Melky Cabrera - Including last night's 0-3, Cabrera is on a little 8-18 streak right now for the Yanks, and without Jason Giambi in the fold for quite some time, Cabrera is basically assured of playing time for the indefinite future. Just for fun, take a look at the most comparable players to Cabrera sometime (among other places, you can find them at baseballprospectus.com with a subscription). There are an awful lot of extremely good players in that group, and when you think about it that makes sense. Cabrera has been able to post close to a 1.0 BB:K ratio in roughly one full season in the majors at age 22. He may never develop the kind of power that we normally associate with an outfielder, but I'm not certain of that either....he doesn't even turn 23 until close to the end of the year. Particularly in leagues that value OBP, Cabrera could offer more than you think. If anyone could be a sleeper in the Big Apple, this is probably the guy.
James Shields - Shields has been on fire for over a month now, posting quality starts in eight out of his last nine outings (including last night). His control seems to get better with each start, and while he is still allowing homers at a better than average pace, he has cut that HR/9 figure by a couple-tenths of a point, and that can make all the difference in the world.....particularly when his walk and K rates are already above average. The remarkable thing about Shields so far this year has been his consistency. In his past nine starts, he has thrown between 7 and 9 innings and 100 and 109 pitches in each outing. He's allowed four runs once...everything else has been three or less. He's walked three men twice....two or less in the other seven. Each start seems to be a near-carbon copy of the others, which is just outstanding. He has already shown me more than I expected this year, and with his emergence the Rays are inching closer and closer to being legitimate competition for the elite teams in the AL. Is Shields a potential long-term ace? Well, two of the recent success stories that he is rather similar to should point you in the right direction: Danny Haren and John Lackey.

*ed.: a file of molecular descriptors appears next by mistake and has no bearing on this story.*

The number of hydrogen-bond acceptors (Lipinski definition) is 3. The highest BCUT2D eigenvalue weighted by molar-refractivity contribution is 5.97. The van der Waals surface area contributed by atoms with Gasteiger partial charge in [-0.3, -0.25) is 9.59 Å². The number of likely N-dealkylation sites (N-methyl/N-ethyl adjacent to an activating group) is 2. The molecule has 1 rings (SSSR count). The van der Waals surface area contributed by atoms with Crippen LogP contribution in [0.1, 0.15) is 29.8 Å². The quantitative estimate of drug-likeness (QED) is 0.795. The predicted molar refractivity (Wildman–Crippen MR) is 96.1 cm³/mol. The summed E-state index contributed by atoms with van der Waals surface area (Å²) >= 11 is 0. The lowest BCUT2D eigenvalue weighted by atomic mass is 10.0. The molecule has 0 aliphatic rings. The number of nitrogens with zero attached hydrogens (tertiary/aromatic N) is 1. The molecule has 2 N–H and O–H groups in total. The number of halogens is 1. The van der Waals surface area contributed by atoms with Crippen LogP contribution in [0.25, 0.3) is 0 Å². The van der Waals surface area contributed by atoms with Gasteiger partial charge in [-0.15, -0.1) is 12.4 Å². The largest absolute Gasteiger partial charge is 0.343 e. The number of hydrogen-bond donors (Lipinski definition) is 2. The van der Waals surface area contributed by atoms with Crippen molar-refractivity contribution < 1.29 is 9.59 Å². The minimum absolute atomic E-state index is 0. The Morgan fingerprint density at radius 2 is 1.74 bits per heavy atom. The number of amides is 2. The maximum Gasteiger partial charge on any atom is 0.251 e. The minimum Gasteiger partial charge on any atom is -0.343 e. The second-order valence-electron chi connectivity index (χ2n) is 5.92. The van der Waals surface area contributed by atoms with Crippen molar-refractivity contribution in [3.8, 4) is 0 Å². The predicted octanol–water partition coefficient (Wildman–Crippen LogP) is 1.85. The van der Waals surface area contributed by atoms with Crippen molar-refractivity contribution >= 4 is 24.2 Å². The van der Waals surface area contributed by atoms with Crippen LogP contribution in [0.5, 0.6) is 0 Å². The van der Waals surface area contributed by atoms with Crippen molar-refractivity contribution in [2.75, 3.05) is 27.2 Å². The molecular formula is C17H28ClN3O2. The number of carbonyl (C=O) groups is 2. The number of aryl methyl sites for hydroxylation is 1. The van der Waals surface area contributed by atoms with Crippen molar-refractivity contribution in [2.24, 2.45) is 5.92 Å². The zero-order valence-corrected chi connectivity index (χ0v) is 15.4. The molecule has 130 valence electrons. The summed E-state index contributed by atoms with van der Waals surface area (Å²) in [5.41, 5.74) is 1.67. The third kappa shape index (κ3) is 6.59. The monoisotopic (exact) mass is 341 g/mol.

Carlos Pena - Pena just keeps on hitting, going 3-3 with two doubles and a homer last night against the Royals to help carry the Rays to a 4-2 win. Pena has always been one of those guys that you felt had more in him: he hit 75 minor league homers by the time he was 23, broke into the majors in 2002 at age 24 with basically average stats.....and then just stagnated for the next four years. He didn't really get worse, but he didn't get better either, and 243/331/459 is sort of marginal production from your first baseman so teams have been happy to give up on him the past few years. Pena is now hitting 313/376/641 for Tampa, and while that's certain to drop over the course of the season (particularly the AVG), there's no reason to think that Pena hasn't made some progress finally. The strikeouts are still a concern though, so expecting Pena to finish with a line of 275/350/525 is probably a lot more likely than expecting this level of performance to continue. Considering Tampa's alternatives at 1B, that's probably A-OK with them.
Casey Kotchman - Four doubles and two homers in his last ten games have helped push Kotchman's season totals up to 309/381/514, and he is among the team leaders in both OBP (3rd behind Vlad and Willits) and SLG (behind only Vlad). Kotchman's control of the strike zone has always been what sets him apart for me (18 BB against 14 K this year), and it's also what makes me think that he could yet be a star in the making. Expecting Jim Thome or Jason Giambi is too much to ask, but (hopefully) a healthier Nick Johnson? I could see that.
Julio Lugo - I wonder if the vultures that were circling Dustin Pedroia a month ago have just migrated a bit to the left, as Alex Cora picked up the spot start for Lugo last night in Oakland. Lugo is hitting only 224/287/327 for the year, including a disastrous 209/241/336 for the month of May. Sure, he's 17 for 17 in steals, but the poor hitting has greatly outweighed the baserunning (paricularly for the Sox). Cora has hit well in limited duty, but just as Pedroia was likely safe during the throes of his slump, Lugo is probably safe now. The steals may make it tough for you to reserve him (not to mention the likelihood that his slump will end at any time), so anyone would understand if you kept plugging with him. In shallow leagues, however, it isn't worth it. His ceiling just isn't high enough to begin with.